Regarding Sham, or Syria, it had always seemed clear to me that it must be related to Shams, or Sun, since Syria lies at the East of the Mediterranean, and is thus the land of the rising sun, as the French also called it the Levant. It is true that Syria lies to the north of Arabia, and thus to the left when facing the rising sun. However, this does not exclude the Sun meaning, on the contrary, if Sham also means left or north, it confirms it. Also, when facing the Sun's place in the south from, say, Egypt, then Syria is also to the east and to the left hand. In early times there were also different usages in different dialects and so on. Old school etymology tends to overlook obvious similarities and focus on blindly on slight differences. I believe this tendency is dying out and is being replaced by a more diffuse acceptance of ancient roots. If one could go back far enough, it would not be surprising if Shem and son were also related to Sun. JPLeonard (talk) 06:49, 15 February 2017 (UTC)
Move discussion in progress
- I read this information several years ago. I thought it was in this book. Did you read carefully in the book? Anyways, you can definitely find it in other sources if you just try to read in sources (it is always easier on Wikipedia to delete information than to read in sources).
- It is certain that the Ottomans used the word "Surya" officially before the end of the 19th century. The Vilayet of Damascus was officially called the Vilayet of Surya already in the late 19th century.--HD86 (talk) 01:43, 16 August 2015 (UTC)
- That's true. The official yearbooks used the name Suriye by the 1870s at the latest. An example is here. We need a source that states it, though. It is also plausible that the Arabic and Turkish documents didn't always use the same name. Zerotalk 02:18, 16 August 2015 (UTC)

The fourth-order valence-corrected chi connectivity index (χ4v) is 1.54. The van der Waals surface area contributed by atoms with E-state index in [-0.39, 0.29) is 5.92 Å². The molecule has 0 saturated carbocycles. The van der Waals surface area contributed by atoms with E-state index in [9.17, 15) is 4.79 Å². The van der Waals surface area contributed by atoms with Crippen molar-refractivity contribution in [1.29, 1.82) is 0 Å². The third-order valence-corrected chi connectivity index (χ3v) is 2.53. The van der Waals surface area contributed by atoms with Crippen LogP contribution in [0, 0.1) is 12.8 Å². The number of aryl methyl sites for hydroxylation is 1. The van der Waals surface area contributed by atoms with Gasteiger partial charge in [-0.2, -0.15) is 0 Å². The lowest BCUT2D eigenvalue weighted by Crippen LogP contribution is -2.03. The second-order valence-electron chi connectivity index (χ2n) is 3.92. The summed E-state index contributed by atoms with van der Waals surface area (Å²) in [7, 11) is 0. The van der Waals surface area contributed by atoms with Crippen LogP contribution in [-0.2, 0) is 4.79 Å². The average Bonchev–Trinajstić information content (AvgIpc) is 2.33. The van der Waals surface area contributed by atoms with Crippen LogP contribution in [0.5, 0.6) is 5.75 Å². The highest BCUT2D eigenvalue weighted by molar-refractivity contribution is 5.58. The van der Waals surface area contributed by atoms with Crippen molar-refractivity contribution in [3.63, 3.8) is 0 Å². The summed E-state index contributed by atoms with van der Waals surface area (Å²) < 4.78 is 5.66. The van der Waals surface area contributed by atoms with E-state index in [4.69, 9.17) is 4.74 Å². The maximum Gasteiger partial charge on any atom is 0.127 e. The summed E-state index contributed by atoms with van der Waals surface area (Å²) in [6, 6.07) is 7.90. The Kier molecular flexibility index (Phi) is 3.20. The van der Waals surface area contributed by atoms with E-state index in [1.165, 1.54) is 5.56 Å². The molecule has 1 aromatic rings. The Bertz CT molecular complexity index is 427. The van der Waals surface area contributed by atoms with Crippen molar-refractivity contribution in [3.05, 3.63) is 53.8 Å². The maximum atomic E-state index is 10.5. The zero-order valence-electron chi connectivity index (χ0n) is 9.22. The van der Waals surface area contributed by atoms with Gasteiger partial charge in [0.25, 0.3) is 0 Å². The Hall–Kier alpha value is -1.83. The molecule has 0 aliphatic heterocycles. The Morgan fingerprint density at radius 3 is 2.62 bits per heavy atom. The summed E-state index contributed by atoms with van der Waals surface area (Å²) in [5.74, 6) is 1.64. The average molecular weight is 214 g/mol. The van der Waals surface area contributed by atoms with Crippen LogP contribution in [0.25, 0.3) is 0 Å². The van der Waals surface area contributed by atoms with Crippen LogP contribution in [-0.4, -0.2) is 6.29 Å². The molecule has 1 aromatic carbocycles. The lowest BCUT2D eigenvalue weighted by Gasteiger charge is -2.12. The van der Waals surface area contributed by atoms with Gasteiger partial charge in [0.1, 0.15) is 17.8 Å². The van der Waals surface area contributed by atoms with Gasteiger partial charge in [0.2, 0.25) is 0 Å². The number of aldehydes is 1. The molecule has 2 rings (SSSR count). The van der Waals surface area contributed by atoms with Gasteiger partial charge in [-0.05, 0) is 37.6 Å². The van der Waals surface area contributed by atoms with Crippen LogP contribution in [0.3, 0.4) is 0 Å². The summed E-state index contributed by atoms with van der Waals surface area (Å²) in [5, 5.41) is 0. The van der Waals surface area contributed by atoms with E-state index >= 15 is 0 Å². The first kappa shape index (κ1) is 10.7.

- How about this. It says the name was official from 1865. Zerotalk 02:21, 16 August 2015 (UTC)
- Yes this is good.
- I have looked again in the book A House of Many Mansions. This book does indeed have the things which I wrote in the article. The book talks about the emergence of "Syrian nationalism" in the 19th century and the author makes it clear that it was the Maronite Christians of Lebanon who invented that idea. It seems that User:Oncenawhile never actually looked in the book. He looked in the single page which I mentioned in the citation, and he then proceeded to deleting the things which I wrote.--HD86 (talk) 18:04, 16 August 2015 (UTC)
Cilicia and Syria
It is not true that Syria in Late Antiquity included Cilicia. I am sure the Muslims considered Cilicia part of ash-Sham, but the Byzantines and Romans had varying opinions on this matter. If I had the time I would have pointed this out in the articles with citations, but I cannot do that.--HD86 (talk) 01:57, 16 August 2015 (UTC)
Sham in Akkadian
@Attar-Aram syria: Sham (بالمدة آ شآم) means sky. if you ask any Syrian about (بلاد الشآم), he would reply that it means "sky land". the origin of this etymology comes from the Akkadian texts in which the meaning can be easily interpreted in Hebrew ! CadAPL (talk) 00:34, 27 April 2017 (UTC)
- Im a Syrian. But folk myth has nothing to do with reality. This is the Arabic name, and it means according to most opinions: the left, in contrast to Yemen (the right). Now, did the Arabs adopted this word from Akkadian ? If there is an academic source to prove it, then I will be happy.--Attar-Aram syria (talk) 01:05, 27 April 2017 (UTC)
- First of all, Who said that Sham is an Arabic word ?! every Arabic word could be simplified and taken back to its triliteral root, so can you do that to Sham? The left in Arabic is (يسار) or (شمال), which comes from that the east is the front (ancient Semitics used to say قدام, you can check Cadmus etymology) so the left is North (شمال) ! however, it seems that Arabs have really raped the history of Syria, how sad !! CadAPL (talk) 20:03, 27 April 2017 (UTC)